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Author Topic: A diff. reason to transfer,  (Read 2744 times)

AspenLizzy

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Re: A diff. reason to transfer,
« Reply #10 on: July 19, 2008, 08:17:02 AM »
The sentiment that students need phenominal grades to transfer is a myth.  Many transfer students are only top half or so.  Schools can by sympathetic to students with a genuine need to be in a particular locale.

Susan B. Anthony

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Re: A diff. reason to transfer,
« Reply #11 on: July 19, 2008, 10:33:35 AM »
I could be wrong, I have a really hard time imagining that employers wouldn't still want to see your first year grades. If that is the case, then I'd think any benefit to having a higher calculated GPA would be marginal.

Also, what makes you think you'd do better at a new school?

big - fat - box

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Re: A diff. reason to transfer,
« Reply #12 on: July 19, 2008, 04:49:31 PM »
I don't think it's a persistent myth, per se. Most of the people that seek out information on this board about transferring are looking for information on transferring "up" quite a bit. Many people are transferring from tier 2/3/4 schools to top 15 laws schools. For that kind of transfer you DO need phenomenal grades.

The sentiment that students need phenominal grades to transfer is a myth.  Many transfer students are only top half or so.  Schools can by sympathetic to students with a genuine need to be in a particular locale.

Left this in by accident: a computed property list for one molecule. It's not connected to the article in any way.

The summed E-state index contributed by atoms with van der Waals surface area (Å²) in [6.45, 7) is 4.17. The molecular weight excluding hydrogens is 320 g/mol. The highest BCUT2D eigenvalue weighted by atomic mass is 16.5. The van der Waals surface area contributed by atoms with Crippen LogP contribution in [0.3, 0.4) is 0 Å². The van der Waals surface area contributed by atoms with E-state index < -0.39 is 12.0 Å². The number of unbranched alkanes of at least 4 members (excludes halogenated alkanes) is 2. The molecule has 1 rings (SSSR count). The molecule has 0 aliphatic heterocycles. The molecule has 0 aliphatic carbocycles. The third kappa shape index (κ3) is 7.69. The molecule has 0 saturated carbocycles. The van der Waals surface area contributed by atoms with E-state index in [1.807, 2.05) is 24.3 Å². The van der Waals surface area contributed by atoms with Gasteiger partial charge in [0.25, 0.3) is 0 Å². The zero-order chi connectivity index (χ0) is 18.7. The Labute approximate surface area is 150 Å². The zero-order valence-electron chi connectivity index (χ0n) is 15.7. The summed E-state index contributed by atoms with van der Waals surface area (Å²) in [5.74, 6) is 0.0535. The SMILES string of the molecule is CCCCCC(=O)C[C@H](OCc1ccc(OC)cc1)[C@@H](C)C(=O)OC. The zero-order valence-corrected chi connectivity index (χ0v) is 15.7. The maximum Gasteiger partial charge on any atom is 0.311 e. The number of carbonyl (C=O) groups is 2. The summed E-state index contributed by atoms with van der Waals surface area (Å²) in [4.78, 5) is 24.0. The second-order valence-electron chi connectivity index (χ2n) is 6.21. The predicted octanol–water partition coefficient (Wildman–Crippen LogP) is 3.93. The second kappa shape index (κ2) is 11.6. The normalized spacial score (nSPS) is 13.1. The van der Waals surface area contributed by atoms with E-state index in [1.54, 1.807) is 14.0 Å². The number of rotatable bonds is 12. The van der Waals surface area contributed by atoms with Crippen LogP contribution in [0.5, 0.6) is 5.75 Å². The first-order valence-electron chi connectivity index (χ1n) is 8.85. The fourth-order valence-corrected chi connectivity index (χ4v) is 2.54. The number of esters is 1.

big - fat - box

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Re: A diff. reason to transfer,
« Reply #13 on: July 19, 2008, 04:50:38 PM »
Getting a good clerkship is a lot harder than you probably think.

Where I'm leaving and where I'm going can only increase my chances at biglaw.  If it doesn't happen, fine.  I think I'd ratehr clerk for a few years anyway.

AspenLizzy

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Re: A diff. reason to transfer,
« Reply #14 on: July 19, 2008, 06:06:36 PM »
thanks big fat box.  i'll be sure to consult you before I send out my resumes.

random2341

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Re: A diff. reason to transfer,
« Reply #15 on: July 19, 2008, 06:34:43 PM »
thanks big fat box.  i'll be sure to consult you before I send out my resumes.

Don't dismiss that too quickly. A clerkship is as hard or harder to get than BigLaw...(unless of course you're related to a judge).

sternerstuff

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Re: A diff. reason to transfer,
« Reply #16 on: July 19, 2008, 09:22:53 PM »

If its a lateral transfer with or without a compelling reason to change locale, the GPA does not need need to be in the top 15%. 
The OP was an angle for anyone at any level school with grades outside what they would need to get the job they want, presumably BigLaw.

The idea is if your GPA after your 1L year is say top 45% you will more than likely strike out during fall recruiting.  I think we can agree on that.  If the best shot at getting a BigLaw job is GPA then the best thing you could possibly do to help your situation is boost the GPA as much as possible during 2L year, shoot for BigLaw or go for the clerkship en route to BigLaw.